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Materials & Assembly

Looking for Conflict-Free Smelters

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Rob Spiegel
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Re: Environmentally sound and smart business
Rob Spiegel   11/15/2011 2:46:49 PM
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You're right, Beth. The whole concept of conflict-free smelters is to give OEMs and their suppliers an avenue that avoids the difficult task of vetting smelters to determine whether thier products come from the bad guys. If you can make sure you limit your materials to those that come from smelters that take an active role in avoiding conflict materials, it relieves the task of vetting every supplier.

Ann R. Thryft
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Re: Environmentally sound and smart business
Ann R. Thryft   11/15/2011 2:34:56 PM
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The SEC angle reminds me of a seminar I attended last month given by my financial advisor about socially responsible investing (SRI). I was surprised to learn how many companies adhere to various compliance standards for SRI, and how many can be invested in via mutual funds. 

Dave Palmer
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Resource extraction
Dave Palmer   11/11/2011 6:44:46 PM
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Unfortunately, all too often, the extraction of raw materials has been accompanied by human rights abuses and environmental destruction.  This has been true around the world, not only in the eastern Congo, although the eastern Congo may be one of the most horriffic examples.

For many countries, instead of being a blessing, having abundant natural resources has been a curse.  Other countries (and local elites) have reaped the benefits, while the local population pays the price.  Just as an example, as a result of acid mine drainage from gold mining, the river in my wife's town in El Salvador has a pH of around 2, which makes it about as acidic as table vinegar.  Many people in the town are suffering from kidney failure and other diseases.  The U.S. company which owned the mine has not paid a cent to clean up their mess, and in fact recently tried to sue the government of El Salvador for $100 million dollars in compensation for having revoked their license.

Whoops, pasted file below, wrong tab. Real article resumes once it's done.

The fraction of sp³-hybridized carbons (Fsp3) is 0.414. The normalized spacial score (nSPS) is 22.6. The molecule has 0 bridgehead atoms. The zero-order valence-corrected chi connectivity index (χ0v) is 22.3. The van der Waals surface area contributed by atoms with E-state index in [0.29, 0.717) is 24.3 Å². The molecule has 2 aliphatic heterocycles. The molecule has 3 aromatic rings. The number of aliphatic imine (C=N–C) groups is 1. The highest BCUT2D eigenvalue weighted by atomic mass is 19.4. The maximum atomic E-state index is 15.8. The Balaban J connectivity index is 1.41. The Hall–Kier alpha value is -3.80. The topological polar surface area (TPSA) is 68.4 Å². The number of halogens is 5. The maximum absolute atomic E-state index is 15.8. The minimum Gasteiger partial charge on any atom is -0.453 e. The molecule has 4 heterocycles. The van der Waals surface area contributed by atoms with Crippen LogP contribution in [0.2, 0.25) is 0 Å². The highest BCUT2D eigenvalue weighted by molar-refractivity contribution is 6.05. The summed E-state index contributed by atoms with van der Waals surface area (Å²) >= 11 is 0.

A lot of the discussion about sustainability and life cycle analysis has focused on end-of-life issues, but the very beginning of a product's life - the extraction of the raw materials - is seldom talked about.  In fact, resource extraction is often where the highest environmental and social costs are.  Hopefully, these initiatives will help to get people to start looking at this side of the product life cycle.

Beth Stackpole
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Blogger
Environmentally sound and smart business
Beth Stackpole   11/11/2011 7:54:12 AM
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Given the challenge that tracking and proving compliance presents to most manufacturers, it seems like turning to certified non-conflict-minerals smelters would be a sound decision, both from a business standpoint and for environmental good. The question is, though, how many of these certified smelters are there around the globe and are they equipped to scale with the demands of the various business sectors they might serve?

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